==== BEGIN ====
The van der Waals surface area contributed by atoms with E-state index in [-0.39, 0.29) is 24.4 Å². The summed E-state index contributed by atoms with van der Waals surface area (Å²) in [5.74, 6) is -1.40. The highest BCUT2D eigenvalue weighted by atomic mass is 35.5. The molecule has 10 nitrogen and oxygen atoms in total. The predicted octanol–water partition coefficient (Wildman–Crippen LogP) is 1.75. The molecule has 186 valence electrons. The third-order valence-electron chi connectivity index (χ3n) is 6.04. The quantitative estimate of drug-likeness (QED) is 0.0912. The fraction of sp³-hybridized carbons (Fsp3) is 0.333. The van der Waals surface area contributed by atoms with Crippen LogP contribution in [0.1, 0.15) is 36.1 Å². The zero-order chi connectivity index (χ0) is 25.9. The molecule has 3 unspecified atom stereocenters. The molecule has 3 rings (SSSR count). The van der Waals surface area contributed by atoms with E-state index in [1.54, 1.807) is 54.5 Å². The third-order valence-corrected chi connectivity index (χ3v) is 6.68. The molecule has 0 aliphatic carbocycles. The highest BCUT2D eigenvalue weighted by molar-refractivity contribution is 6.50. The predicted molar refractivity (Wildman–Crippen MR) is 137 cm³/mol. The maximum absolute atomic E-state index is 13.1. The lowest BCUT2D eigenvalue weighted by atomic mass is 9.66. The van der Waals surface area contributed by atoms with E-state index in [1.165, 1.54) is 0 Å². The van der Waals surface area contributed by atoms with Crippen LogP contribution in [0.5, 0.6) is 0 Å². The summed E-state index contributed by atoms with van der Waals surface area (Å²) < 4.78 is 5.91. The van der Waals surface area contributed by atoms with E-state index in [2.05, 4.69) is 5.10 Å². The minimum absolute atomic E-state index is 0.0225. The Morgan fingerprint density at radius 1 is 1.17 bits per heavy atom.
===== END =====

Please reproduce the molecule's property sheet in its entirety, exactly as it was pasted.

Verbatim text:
The van der Waals surface area contributed by atoms with E-state index in [-0.39, 0.29) is 24.4 Å². The summed E-state index contributed by atoms with van der Waals surface area (Å²) in [5.74, 6) is -1.40. The highest BCUT2D eigenvalue weighted by atomic mass is 35.5. The molecule has 10 nitrogen and oxygen atoms in total. The predicted octanol–water partition coefficient (Wildman–Crippen LogP) is 1.75. The molecule has 186 valence electrons. The third-order valence-electron chi connectivity index (χ3n) is 6.04. The quantitative estimate of drug-likeness (QED) is 0.0912. The fraction of sp³-hybridized carbons (Fsp3) is 0.333. The van der Waals surface area contributed by atoms with Crippen LogP contribution in [0.1, 0.15) is 36.1 Å². The zero-order chi connectivity index (χ0) is 25.9. The molecule has 3 unspecified atom stereocenters. The molecule has 3 rings (SSSR count). The van der Waals surface area contributed by atoms with E-state index in [1.54, 1.807) is 54.5 Å². The third-order valence-corrected chi connectivity index (χ3v) is 6.68. The molecule has 0 aliphatic carbocycles. The highest BCUT2D eigenvalue weighted by molar-refractivity contribution is 6.50. The predicted molar refractivity (Wildman–Crippen MR) is 137 cm³/mol. The maximum absolute atomic E-state index is 13.1. The lowest BCUT2D eigenvalue weighted by atomic mass is 9.66. The van der Waals surface area contributed by atoms with E-state index in [1.165, 1.54) is 0 Å². The van der Waals surface area contributed by atoms with Crippen LogP contribution in [0.5, 0.6) is 0 Å². The summed E-state index contributed by atoms with van der Waals surface area (Å²) < 4.78 is 5.91. The van der Waals surface area contributed by atoms with E-state index in [2.05, 4.69) is 5.10 Å². The minimum absolute atomic E-state index is 0.0225. The Morgan fingerprint density at radius 1 is 1.17 bits per heavy atom.